Hurricane Harvey — Jon-Boat Navy to the Rescue

The boats and the circumstances are all different and yet each in its way is the same, from the “little ships” of Dunkirk, to the Manhattan Boat-Lift of 9/11, to the jon-boat navy of the Texas Gulf coast. When people need help, mariners of every stripe come to the rescue. 

The flooding caused on the Texas Gulf coast by Hurricane Harvey is unprecedented. A third of Harris County, Texas, which includes Houston, the fourth largest city in the US, with a population of 4 million, is now fully underwater. And the flood waters just keep rising. Rainfall totals in some areas are expected to exceed 4 feet.

The US Coast Guard and local first-responders have been rescuing people by boat since the flooding began but have been overwhelmed by the scope and scale of the disaster. On Monday alone, the Coast Guard rescued 3,000 from the waters.

Local officials issued a call to private boat owners to join in the rescue efforts. From all over Texas and Louisiana, the jon-boat navy answered the call. Hundreds of private citizens towed their fishing boats to the waters’ edge and launched their own rescues of those trapped by the rising waters. 

To be fair, not all the boats are jon-boats, although the flat bottomed skiffs are perfect for navigating the flooded streets which had become streams and rivers. Many of the boats are larger fiberglass fishing boats and some are smaller inflatables. A small armada of Cajun-style airboats have arrived as have boaters on jet-skis. All the boats are shallow enough to float where the water could reach from just over knee deep to depths of more than ten feet.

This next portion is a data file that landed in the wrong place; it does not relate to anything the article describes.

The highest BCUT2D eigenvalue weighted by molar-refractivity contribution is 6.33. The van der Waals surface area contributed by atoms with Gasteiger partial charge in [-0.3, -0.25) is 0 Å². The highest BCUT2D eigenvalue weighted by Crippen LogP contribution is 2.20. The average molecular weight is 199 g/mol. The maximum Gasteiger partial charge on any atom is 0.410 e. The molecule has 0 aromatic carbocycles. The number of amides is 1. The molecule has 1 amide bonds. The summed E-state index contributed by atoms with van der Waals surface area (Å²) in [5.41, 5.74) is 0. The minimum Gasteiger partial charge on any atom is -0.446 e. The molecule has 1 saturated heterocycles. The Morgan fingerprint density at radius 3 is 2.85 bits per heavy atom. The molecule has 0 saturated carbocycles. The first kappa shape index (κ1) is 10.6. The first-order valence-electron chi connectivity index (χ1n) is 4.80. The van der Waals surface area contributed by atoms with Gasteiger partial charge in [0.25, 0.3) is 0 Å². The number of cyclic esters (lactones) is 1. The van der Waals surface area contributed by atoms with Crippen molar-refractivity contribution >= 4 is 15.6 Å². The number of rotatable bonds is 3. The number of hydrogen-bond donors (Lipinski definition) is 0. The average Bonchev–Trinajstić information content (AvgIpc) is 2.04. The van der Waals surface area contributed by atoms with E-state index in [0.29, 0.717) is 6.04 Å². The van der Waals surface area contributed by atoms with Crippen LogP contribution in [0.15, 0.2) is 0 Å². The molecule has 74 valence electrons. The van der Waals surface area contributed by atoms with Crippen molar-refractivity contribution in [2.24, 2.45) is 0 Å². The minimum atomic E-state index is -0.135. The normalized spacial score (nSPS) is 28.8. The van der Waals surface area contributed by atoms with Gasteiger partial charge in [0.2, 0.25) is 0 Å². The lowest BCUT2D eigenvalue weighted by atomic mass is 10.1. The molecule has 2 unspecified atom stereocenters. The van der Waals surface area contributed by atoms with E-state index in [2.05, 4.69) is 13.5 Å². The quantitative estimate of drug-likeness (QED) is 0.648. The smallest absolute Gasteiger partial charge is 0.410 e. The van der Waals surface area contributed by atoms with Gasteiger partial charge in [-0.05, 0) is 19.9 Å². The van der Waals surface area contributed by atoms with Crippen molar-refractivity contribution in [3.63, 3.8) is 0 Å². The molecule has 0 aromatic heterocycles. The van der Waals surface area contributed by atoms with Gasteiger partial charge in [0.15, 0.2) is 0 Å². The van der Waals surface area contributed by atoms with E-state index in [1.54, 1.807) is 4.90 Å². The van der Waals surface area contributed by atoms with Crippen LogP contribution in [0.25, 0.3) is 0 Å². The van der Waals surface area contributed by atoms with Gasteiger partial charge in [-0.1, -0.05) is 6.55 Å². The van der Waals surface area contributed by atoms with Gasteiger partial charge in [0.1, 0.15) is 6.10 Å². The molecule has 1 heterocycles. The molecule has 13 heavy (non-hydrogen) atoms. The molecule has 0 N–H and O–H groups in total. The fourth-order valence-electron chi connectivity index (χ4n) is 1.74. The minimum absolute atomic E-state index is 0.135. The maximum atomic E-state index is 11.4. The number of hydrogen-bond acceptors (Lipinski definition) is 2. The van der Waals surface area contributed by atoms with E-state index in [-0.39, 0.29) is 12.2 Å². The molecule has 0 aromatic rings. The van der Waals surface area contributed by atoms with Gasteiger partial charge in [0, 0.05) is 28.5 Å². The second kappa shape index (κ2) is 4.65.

The local boaters coming to the rescue have been dubbed the Texas Navy while veterans of Hurricane Katrina, the self-titled Cajun Navy, hauled their boats in from Louisiana.

NPR reports: “I’ve been able to rescue 10 to 15 people at a time. Yesterday was a very good day. We rescued 53 people into the night,” says Ray Ortega, an oilfield tool salesman, who drove up from his home in Victoria pulling a 23-foot fishing boat that he usually uses in the Gulf to go after speckled trout and redfish. Ortega was looking for a place to launch his boat and rescue more people….

Brothers Jay and Manuel Cano came out with their green rowboat to rescue a relative stranded in the flooded Denver Harbor neighborhood.

“We got my wife’s sister in there without no light or water since all this started, so we’re gonna see if we can help her get out,” says Jay.

Some residents of the flooded neighborhoods have begun to panic and grow desperate.  CNN quotes Clyde Cain, of the Cajun Navy, describing a boat which had broken down. While the crew sought shelter in a delivery truck, people tried to steal the inoperable boat.

“They’re making it difficult for us to rescue them,” he said. “You have people rushing the boat. Everyone wants to get in at the same time. They’re panicking. Water is rising.”

Because of the hostile responses, the Cajun Navy has been forced to halt some rescue attempts, Cain said.

“We have boats being shot at if we’re not picking everybody up. We’re having to pull out for a minute. We’re dropping an airboat right now to go rescue a couple of our boats that broke, and they’re kind of under attack,” he said.

The Army Corps of Engineers has floodgates and is releasing water from two major reservoirs that are perilously full from the tropical deluge. This is expected to push Buffalo Bayou — which flows through the middle of Houston — even higher. Some worry that will cause the flooding to get even worse.

Meanwhile, the National Weather Service reports that Harvey is expected to produce 15 to 25 inches of additional rainfall over the upper Texas coast and into southwestern Louisiana through Friday.

Thanks to Irwin Bryan for contributing to this post.

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